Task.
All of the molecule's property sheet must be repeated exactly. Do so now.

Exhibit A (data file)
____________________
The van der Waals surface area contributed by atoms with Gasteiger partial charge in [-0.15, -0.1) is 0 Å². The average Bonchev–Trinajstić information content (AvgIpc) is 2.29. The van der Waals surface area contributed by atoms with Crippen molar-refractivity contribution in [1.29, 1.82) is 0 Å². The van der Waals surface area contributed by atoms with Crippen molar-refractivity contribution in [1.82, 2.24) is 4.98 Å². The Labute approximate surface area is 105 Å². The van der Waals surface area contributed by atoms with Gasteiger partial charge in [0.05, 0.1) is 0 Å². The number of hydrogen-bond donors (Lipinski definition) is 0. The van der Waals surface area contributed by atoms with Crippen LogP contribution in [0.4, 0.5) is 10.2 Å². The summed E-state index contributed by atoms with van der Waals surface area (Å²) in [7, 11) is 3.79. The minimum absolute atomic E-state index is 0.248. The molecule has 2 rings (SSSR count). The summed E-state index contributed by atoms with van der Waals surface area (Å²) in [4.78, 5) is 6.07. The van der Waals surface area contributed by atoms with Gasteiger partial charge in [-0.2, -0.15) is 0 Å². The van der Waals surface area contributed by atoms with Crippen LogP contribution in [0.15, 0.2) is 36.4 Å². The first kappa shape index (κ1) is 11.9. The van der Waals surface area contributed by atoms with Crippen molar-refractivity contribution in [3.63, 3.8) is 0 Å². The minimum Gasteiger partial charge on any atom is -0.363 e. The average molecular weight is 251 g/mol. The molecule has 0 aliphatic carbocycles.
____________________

The van der Waals surface area contributed by atoms with Gasteiger partial charge in [-0.15, -0.1) is 0 Å². The average Bonchev–Trinajstić information content (AvgIpc) is 2.29. The van der Waals surface area contributed by atoms with Crippen molar-refractivity contribution in [1.29, 1.82) is 0 Å². The van der Waals surface area contributed by atoms with Crippen molar-refractivity contribution in [1.82, 2.24) is 4.98 Å². The Labute approximate surface area is 105 Å². The van der Waals surface area contributed by atoms with Gasteiger partial charge in [0.05, 0.1) is 0 Å². The number of hydrogen-bond donors (Lipinski definition) is 0. The van der Waals surface area contributed by atoms with Crippen LogP contribution in [0.4, 0.5) is 10.2 Å². The summed E-state index contributed by atoms with van der Waals surface area (Å²) in [7, 11) is 3.79. The minimum absolute atomic E-state index is 0.248. The molecule has 2 rings (SSSR count). The summed E-state index contributed by atoms with van der Waals surface area (Å²) in [4.78, 5) is 6.07. The van der Waals surface area contributed by atoms with Gasteiger partial charge in [-0.2, -0.15) is 0 Å². The van der Waals surface area contributed by atoms with Crippen LogP contribution in [0.15, 0.2) is 36.4 Å². The first kappa shape index (κ1) is 11.9. The van der Waals surface area contributed by atoms with Crippen molar-refractivity contribution in [3.63, 3.8) is 0 Å². The minimum Gasteiger partial charge on any atom is -0.363 e. The average molecular weight is 251 g/mol. The molecule has 0 aliphatic carbocycles.